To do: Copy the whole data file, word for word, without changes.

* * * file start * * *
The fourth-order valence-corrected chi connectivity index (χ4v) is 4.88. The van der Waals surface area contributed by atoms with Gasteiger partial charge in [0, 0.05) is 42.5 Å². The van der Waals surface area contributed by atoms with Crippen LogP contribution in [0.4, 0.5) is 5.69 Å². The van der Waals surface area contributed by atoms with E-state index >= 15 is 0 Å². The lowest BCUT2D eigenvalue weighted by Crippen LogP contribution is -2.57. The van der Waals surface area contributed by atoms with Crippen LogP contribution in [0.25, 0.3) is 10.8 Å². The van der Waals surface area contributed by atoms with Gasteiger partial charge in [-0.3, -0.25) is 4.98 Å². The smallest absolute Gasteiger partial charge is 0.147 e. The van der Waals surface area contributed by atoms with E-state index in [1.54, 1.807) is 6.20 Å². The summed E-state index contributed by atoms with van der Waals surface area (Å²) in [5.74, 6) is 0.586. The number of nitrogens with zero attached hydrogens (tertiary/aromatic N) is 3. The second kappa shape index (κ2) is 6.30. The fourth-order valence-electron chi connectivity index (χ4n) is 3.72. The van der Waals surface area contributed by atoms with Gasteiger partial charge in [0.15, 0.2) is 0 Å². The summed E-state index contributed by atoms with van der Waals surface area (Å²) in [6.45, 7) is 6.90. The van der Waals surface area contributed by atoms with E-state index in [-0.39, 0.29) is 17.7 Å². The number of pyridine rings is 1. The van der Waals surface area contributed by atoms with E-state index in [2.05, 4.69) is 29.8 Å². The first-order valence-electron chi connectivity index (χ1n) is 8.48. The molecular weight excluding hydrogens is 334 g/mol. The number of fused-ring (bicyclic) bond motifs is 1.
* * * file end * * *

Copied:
The fourth-order valence-corrected chi connectivity index (χ4v) is 4.88. The van der Waals surface area contributed by atoms with Gasteiger partial charge in [0, 0.05) is 42.5 Å². The van der Waals surface area contributed by atoms with Crippen LogP contribution in [0.4, 0.5) is 5.69 Å². The van der Waals surface area contributed by atoms with E-state index >= 15 is 0 Å². The lowest BCUT2D eigenvalue weighted by Crippen LogP contribution is -2.57. The van der Waals surface area contributed by atoms with Crippen LogP contribution in [0.25, 0.3) is 10.8 Å². The van der Waals surface area contributed by atoms with Gasteiger partial charge in [-0.3, -0.25) is 4.98 Å². The smallest absolute Gasteiger partial charge is 0.147 e. The van der Waals surface area contributed by atoms with E-state index in [1.54, 1.807) is 6.20 Å². The summed E-state index contributed by atoms with van der Waals surface area (Å²) in [5.74, 6) is 0.586. The number of nitrogens with zero attached hydrogens (tertiary/aromatic N) is 3. The second kappa shape index (κ2) is 6.30. The fourth-order valence-electron chi connectivity index (χ4n) is 3.72. The van der Waals surface area contributed by atoms with Gasteiger partial charge in [0.15, 0.2) is 0 Å². The summed E-state index contributed by atoms with van der Waals surface area (Å²) in [6.45, 7) is 6.90. The van der Waals surface area contributed by atoms with E-state index in [-0.39, 0.29) is 17.7 Å². The number of pyridine rings is 1. The van der Waals surface area contributed by atoms with E-state index in [2.05, 4.69) is 29.8 Å². The first-order valence-electron chi connectivity index (χ1n) is 8.48. The molecular weight excluding hydrogens is 334 g/mol. The number of fused-ring (bicyclic) bond motifs is 1.